Read an article today (on LinkedIn, so I can’t easily provide a link) by a guy who had trouble finding work after taking a few years off to raise his children.
Should start out by acknowledging the irony of me noticing an article about this topic by a guy… this is a problem that women have been dealing with forever.
Anyway, the article got me thinking about my own views / practices around hiring for our business.
Hiring for small business can be extremely challenging. You can’t compete with big business pay / benefits. You’re inherently less stable. And no one is getting any prestige points by telling people at cocktail parties that they work for Adaptive Realty (vs., say, Goldman Sachs).
So, the question is, how do you go about attracting and retaining talented people?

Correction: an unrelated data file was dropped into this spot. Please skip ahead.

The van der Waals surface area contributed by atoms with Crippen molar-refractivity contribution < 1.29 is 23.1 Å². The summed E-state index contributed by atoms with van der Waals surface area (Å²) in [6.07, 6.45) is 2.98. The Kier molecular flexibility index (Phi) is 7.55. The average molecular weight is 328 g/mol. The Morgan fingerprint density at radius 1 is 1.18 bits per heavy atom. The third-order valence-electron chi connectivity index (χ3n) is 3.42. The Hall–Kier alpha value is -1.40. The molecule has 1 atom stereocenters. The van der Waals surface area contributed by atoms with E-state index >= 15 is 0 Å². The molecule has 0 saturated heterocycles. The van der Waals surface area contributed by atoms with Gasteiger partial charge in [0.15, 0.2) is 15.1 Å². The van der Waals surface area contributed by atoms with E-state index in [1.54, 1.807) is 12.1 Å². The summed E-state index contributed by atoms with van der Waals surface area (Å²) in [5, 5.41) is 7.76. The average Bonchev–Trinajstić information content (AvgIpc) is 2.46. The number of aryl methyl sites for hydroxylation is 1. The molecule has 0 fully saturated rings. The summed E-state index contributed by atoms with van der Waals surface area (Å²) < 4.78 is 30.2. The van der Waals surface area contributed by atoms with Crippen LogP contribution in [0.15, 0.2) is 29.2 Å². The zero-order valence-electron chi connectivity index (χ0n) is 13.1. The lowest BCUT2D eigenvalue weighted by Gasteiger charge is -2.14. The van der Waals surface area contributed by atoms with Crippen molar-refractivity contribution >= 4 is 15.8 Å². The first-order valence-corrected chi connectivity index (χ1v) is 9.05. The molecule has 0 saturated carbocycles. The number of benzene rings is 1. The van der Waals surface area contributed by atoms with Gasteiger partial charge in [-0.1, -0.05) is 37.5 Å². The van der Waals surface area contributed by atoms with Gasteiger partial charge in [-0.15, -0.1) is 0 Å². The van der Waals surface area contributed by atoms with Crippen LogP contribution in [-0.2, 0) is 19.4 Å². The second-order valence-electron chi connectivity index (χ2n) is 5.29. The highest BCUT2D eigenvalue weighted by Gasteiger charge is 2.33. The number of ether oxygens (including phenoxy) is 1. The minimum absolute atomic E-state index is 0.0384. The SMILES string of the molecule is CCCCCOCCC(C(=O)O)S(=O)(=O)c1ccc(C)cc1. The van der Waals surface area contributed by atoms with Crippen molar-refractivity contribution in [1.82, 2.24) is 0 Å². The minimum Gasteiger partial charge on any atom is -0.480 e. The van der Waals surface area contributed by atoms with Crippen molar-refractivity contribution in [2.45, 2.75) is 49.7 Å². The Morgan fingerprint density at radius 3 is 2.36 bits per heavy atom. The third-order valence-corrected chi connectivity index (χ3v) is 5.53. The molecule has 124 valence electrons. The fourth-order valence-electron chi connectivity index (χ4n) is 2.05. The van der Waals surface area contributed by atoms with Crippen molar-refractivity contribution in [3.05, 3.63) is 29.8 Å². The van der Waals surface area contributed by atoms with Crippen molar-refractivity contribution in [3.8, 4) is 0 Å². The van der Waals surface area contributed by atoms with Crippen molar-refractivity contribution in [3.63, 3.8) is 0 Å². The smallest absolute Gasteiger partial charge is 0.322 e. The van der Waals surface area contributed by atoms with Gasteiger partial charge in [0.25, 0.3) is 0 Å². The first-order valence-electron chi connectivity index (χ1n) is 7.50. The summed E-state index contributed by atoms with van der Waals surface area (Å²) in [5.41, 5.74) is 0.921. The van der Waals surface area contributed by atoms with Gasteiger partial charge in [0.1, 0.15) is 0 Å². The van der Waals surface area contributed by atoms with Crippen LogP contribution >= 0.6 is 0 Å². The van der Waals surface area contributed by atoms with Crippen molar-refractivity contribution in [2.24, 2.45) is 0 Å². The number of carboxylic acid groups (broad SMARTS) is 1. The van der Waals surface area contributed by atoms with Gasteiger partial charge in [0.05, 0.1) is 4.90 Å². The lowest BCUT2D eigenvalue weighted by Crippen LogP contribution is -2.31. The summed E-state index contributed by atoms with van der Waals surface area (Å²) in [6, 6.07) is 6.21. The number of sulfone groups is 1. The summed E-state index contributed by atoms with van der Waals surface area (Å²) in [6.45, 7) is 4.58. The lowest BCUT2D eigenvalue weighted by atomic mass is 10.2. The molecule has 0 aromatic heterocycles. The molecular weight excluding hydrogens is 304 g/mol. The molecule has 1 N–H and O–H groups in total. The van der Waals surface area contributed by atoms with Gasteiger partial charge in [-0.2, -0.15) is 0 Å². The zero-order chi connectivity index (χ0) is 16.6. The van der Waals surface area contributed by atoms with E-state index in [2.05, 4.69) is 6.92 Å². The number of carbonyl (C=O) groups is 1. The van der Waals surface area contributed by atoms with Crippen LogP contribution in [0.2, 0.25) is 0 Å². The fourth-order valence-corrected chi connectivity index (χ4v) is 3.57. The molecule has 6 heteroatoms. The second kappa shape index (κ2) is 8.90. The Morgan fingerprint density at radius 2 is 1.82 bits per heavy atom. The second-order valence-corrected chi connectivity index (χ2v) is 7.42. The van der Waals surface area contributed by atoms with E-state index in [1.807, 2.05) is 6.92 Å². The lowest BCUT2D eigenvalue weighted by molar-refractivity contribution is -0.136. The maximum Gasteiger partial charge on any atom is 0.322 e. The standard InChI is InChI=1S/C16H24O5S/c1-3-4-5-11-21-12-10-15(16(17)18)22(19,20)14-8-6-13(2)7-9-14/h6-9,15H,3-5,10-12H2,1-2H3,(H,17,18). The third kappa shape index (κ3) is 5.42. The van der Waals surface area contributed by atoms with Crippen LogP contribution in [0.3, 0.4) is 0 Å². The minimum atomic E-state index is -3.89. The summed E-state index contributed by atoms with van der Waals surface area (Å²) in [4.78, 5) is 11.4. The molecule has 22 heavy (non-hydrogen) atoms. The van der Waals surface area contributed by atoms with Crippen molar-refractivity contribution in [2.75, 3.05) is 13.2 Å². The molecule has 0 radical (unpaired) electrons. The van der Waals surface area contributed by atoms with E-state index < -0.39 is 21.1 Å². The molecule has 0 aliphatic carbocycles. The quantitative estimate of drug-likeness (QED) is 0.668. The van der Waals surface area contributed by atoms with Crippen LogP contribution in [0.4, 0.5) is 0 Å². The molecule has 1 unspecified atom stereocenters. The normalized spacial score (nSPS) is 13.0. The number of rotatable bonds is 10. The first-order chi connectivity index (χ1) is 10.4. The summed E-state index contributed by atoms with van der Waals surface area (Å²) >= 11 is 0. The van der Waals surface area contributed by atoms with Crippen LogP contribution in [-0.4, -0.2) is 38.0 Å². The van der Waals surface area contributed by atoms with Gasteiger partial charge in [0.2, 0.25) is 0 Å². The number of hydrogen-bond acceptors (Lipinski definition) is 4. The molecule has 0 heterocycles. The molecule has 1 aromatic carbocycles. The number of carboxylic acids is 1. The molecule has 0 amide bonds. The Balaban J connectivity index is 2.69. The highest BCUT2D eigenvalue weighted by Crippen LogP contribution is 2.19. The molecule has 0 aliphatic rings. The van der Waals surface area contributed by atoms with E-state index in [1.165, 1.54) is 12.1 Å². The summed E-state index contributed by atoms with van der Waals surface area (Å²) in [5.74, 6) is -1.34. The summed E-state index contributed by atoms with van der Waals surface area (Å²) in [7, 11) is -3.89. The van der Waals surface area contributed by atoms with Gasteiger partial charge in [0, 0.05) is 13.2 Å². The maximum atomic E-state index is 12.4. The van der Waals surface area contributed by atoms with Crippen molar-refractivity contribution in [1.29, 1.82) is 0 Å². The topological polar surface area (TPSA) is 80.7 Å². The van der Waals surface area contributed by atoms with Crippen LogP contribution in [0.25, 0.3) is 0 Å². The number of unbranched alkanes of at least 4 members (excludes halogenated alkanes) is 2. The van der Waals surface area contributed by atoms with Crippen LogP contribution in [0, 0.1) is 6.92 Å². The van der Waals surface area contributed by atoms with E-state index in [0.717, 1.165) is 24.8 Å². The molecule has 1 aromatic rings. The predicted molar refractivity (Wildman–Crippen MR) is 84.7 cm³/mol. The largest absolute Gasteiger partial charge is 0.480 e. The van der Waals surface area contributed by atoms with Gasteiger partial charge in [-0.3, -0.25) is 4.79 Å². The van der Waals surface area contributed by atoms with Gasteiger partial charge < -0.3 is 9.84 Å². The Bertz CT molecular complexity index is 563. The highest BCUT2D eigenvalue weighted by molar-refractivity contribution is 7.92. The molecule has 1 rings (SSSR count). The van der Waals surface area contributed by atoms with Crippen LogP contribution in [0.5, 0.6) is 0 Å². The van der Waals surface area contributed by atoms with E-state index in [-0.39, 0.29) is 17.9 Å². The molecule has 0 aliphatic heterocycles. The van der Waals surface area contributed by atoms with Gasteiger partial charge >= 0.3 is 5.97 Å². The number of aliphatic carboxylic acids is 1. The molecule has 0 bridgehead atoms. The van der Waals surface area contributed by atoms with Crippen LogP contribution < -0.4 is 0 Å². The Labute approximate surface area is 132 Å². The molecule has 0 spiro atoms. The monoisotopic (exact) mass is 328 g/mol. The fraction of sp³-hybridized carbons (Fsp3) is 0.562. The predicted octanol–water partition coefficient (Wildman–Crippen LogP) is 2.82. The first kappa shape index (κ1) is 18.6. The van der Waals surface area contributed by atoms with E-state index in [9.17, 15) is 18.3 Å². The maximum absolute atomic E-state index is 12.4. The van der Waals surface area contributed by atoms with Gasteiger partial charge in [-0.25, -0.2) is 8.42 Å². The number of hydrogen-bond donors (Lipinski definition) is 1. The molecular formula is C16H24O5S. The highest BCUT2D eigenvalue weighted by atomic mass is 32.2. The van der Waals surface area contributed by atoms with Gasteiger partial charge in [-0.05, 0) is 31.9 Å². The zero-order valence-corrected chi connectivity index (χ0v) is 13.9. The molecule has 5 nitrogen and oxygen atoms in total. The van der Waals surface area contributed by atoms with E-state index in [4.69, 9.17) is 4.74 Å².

This is not a solved problem for us, but we’ve learned some lessons that I think are relevant to other small businesses:
- Hire for “smart / energetic / honest” over “experienced”;
- Be open to non-traditional resumes (like, for example, people who have not finished college, or taken some time out of the work world to raise a family);
- Give people more responsibility, earlier in their careers;
- Minimize annoying bureaucracy / politics in the office;
- Avoid micro-managing (I’m not even close to good enough at my own job to do everyone else’s, too!); and
- Allow for non-traditional / flexible work schedules
You also need to be on the look-out for talent, even when you’re not actively hiring. Speaking of which: If you, or someone you know, is super-interested in development and/or property management as a career, get in touch… am always happy to sit down with people to see if there is a way for us to work together.